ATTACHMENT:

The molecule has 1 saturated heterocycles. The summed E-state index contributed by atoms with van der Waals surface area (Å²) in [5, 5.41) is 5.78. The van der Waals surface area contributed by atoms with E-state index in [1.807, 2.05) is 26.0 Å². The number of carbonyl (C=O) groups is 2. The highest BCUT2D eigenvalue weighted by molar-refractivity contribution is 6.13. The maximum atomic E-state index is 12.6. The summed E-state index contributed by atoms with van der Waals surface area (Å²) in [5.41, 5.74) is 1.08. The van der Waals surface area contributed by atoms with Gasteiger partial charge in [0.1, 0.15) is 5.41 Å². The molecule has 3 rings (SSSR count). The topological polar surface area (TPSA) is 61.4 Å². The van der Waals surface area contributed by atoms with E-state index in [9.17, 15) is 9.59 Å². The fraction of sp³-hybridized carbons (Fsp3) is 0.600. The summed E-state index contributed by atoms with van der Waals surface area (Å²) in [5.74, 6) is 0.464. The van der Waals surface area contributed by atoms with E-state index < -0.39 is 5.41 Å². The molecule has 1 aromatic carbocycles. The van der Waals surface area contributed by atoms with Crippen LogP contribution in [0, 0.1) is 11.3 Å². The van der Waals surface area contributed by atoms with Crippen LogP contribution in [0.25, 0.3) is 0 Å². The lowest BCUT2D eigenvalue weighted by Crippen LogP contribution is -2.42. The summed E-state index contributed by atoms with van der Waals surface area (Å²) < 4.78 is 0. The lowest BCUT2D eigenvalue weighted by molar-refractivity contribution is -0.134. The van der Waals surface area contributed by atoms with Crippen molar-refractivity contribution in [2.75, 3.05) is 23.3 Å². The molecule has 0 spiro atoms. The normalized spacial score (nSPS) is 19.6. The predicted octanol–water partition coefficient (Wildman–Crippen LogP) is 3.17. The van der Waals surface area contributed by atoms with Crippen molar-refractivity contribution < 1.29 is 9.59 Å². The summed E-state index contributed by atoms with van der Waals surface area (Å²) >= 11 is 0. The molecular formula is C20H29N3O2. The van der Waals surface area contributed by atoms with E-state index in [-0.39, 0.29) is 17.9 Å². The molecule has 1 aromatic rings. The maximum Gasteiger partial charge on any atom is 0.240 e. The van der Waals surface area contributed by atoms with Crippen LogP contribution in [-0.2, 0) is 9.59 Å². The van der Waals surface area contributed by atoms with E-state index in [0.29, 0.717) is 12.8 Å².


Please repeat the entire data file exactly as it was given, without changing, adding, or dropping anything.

The molecule has 1 saturated heterocycles. The summed E-state index contributed by atoms with van der Waals surface area (Å²) in [5, 5.41) is 5.78. The van der Waals surface area contributed by atoms with E-state index in [1.807, 2.05) is 26.0 Å². The number of carbonyl (C=O) groups is 2. The highest BCUT2D eigenvalue weighted by molar-refractivity contribution is 6.13. The maximum atomic E-state index is 12.6. The summed E-state index contributed by atoms with van der Waals surface area (Å²) in [5.41, 5.74) is 1.08. The van der Waals surface area contributed by atoms with Gasteiger partial charge in [0.1, 0.15) is 5.41 Å². The molecule has 3 rings (SSSR count). The topological polar surface area (TPSA) is 61.4 Å². The van der Waals surface area contributed by atoms with E-state index in [9.17, 15) is 9.59 Å². The fraction of sp³-hybridized carbons (Fsp3) is 0.600. The summed E-state index contributed by atoms with van der Waals surface area (Å²) in [5.74, 6) is 0.464. The van der Waals surface area contributed by atoms with E-state index < -0.39 is 5.41 Å². The molecule has 1 aromatic carbocycles. The van der Waals surface area contributed by atoms with Crippen LogP contribution in [0, 0.1) is 11.3 Å². The van der Waals surface area contributed by atoms with Crippen LogP contribution in [0.25, 0.3) is 0 Å². The lowest BCUT2D eigenvalue weighted by Crippen LogP contribution is -2.42. The summed E-state index contributed by atoms with van der Waals surface area (Å²) < 4.78 is 0. The lowest BCUT2D eigenvalue weighted by molar-refractivity contribution is -0.134. The van der Waals surface area contributed by atoms with Crippen molar-refractivity contribution in [2.75, 3.05) is 23.3 Å². The molecule has 0 spiro atoms. The normalized spacial score (nSPS) is 19.6. The predicted octanol–water partition coefficient (Wildman–Crippen LogP) is 3.17. The van der Waals surface area contributed by atoms with Crippen molar-refractivity contribution < 1.29 is 9.59 Å². The summed E-state index contributed by atoms with van der Waals surface area (Å²) >= 11 is 0. The molecular formula is C20H29N3O2. The van der Waals surface area contributed by atoms with E-state index in [-0.39, 0.29) is 17.9 Å². The molecule has 1 aromatic rings. The maximum Gasteiger partial charge on any atom is 0.240 e. The van der Waals surface area contributed by atoms with Crippen LogP contribution in [-0.2, 0) is 9.59 Å². The van der Waals surface area contributed by atoms with E-state index in [0.29, 0.717) is 12.8 Å².